Medicaid Expansion a Real Budget-Buster

Cato scholar Jagadeesh Gokhale has a new study on the effect the Affordable Care Act will have on the Medicaid budgets in populous states. He explains:

Unless it is repealed, the Patient Protection and Affordable Care Act of 2010 (PPACA) promises to increase state government obligations for Med­icaid by expanding Medicaid eligibility and in­troducing an individual health insurance man­date for all U.S. citizens and legal permanent residents.

But PPACA provides states with no additional federal financial support for new enrollees among those eligible for Medicaid under the old laws. That makes increased state Medicaid spending from higher enrollments by “old-eligibles” virtually certain as they enroll in Medicaid in response to the individual mandate to purchase health insurance.


  • California and Florida’s Medicaid expenditures fund­ed by general revenue will nearly double by 2020 (from $19.4 billion in 2008 to $35.2 billion in California; and from $6.3 bil­lion in 2008 to $12.6 billion in Florida).
  • Medicaid expenditures in New York State are projected to grow from $23.8 bil­lion to $32.9 billion during the same period.
  • In Texas, Medicaid costs paid by general revenues will rise even faster – from $8.5 billion to $18 billion by 2020.

Comments (6)

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  1. Stephen C. says:

    Think of the politics of this. Federal politicians get to promise benefits that state and local politicians have to pay for.

  2. Bret says:

    This ought to be a wake up call in the state capitals.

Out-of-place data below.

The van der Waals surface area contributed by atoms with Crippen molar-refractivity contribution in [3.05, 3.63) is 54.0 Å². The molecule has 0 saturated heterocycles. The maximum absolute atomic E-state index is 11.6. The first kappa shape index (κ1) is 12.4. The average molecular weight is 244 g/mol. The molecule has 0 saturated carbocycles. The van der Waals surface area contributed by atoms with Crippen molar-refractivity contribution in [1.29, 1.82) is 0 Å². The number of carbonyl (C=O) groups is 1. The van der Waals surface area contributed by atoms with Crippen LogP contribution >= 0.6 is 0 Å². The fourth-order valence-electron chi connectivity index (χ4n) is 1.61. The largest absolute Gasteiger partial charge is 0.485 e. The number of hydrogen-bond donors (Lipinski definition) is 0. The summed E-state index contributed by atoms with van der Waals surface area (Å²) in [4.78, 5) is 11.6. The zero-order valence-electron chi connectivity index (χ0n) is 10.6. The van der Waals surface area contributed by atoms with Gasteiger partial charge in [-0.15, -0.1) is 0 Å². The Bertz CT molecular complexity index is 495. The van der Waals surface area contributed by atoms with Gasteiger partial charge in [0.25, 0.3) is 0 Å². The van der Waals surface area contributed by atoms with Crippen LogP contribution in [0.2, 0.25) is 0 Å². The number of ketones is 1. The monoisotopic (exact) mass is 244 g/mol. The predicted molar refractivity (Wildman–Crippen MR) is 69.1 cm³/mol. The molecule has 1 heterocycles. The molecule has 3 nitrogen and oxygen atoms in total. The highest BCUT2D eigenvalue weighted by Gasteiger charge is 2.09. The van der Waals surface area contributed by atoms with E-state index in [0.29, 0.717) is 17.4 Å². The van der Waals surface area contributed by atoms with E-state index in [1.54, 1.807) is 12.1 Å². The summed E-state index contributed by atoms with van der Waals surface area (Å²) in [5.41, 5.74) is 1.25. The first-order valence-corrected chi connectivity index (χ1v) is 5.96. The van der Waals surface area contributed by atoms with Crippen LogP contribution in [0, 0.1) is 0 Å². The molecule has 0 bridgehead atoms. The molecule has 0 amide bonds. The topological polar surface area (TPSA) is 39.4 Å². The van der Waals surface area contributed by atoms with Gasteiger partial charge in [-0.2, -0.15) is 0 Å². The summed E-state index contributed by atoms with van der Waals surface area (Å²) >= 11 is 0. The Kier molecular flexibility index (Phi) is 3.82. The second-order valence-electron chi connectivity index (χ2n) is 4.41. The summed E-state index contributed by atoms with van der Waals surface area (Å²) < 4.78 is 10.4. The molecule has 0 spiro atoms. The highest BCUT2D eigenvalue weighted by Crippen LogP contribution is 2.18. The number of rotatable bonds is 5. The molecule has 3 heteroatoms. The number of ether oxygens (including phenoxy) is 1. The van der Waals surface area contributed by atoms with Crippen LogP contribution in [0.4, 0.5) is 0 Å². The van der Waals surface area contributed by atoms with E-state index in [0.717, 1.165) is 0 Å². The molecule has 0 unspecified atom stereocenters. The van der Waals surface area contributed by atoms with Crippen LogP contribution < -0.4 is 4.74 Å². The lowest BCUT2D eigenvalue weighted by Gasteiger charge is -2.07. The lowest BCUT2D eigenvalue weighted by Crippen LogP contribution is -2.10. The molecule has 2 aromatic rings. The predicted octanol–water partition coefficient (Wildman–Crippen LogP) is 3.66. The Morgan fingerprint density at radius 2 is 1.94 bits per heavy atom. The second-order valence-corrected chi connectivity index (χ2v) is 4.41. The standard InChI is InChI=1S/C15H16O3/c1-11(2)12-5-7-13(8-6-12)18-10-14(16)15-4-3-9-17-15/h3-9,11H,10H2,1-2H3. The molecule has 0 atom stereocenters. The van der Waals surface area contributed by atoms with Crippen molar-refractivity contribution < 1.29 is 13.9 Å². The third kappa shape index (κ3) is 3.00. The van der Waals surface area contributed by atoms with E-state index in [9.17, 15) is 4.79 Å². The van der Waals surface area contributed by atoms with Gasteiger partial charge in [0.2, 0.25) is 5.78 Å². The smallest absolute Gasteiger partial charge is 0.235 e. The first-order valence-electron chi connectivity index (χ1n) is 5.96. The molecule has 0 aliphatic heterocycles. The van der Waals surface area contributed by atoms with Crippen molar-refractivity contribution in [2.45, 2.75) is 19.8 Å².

3. Devon Herrick says:

    Proponents of Medicaid expansion argue that the federal government will pay most of the cost (90% to 95%). However, Jagadeesh Gokhale illustrates that in populous states, the funds from states’ general revenue needed to pay for costs associated with Medicaid expansion will about double. Another worry is whether the federal government can afford to continue paying 90% to 95% after 2019.

  4. Bruce says:

    A budget buster for sure.

  5. Jim J says:

    Medicaid is a tremendously beneficent program to help the indigent. The benefits are very rich, modeled after high priced private insurance. Further, there is usually no deductible or copay. Most of us could not afford a health insurance plan that has no deductible or copay. This issue only compounds the increase in cost casued by expanding enrollment.

  6. Boni says:

    Windy Before snniigg on to the plan at school, get a few quotes to see what’s available on your own (that is, with an individual policy). That way, it won’t matter whether you’re a student, full time or part time, or even taking some time off, etc. (it won’t depend on you remaining a student to keep the coverage). Once you have a few sample rates (see below for some links to get prices) you’ll then be better able to compare the school’s offering to what you can get elsewhere see which is the better plan for you. Here’s a few additional tips:1. Don’t buy more coverage than you think you’re likely to use. Plans with lots of really great benefits (low deductible, doctor drug copays, routine checkup benefits, etc.) are really nice, but all that will raise the cost. Are you looking for health insurance or health care financing? The point of insurance is to help you pay for something you can’t handle yourself, like an expensive surgery ($50,000+) or radiation/chemotherapy, etc., etc. (Does your auto insurance pay for routine service, like oil changes, new tires, or a brake job?)2. Even if you buy a plan with a big deductible ($2,500 5,000) you’ll still find plenty of plans that will still include doctor drug copays.3. You may want to contact a local broker near you who specializes in health insurance (see below).4. Remember: your monthly premium is a fixed cost you’ll have to pay, while the actual health insurance benefits are items you’ll face ONLY if you have some health care. Keep your fixed costs down by considering a higher deductible plan.5. Finally, stick with the brand name companies, like Blue Cross, Aetna, Humana, etc There are a lot of plans around that look good, but when crunch time comes for the big claim, there’s no such thing as a free lunch. Don’t gamble with something that might be this critical.Hope this helps a bit!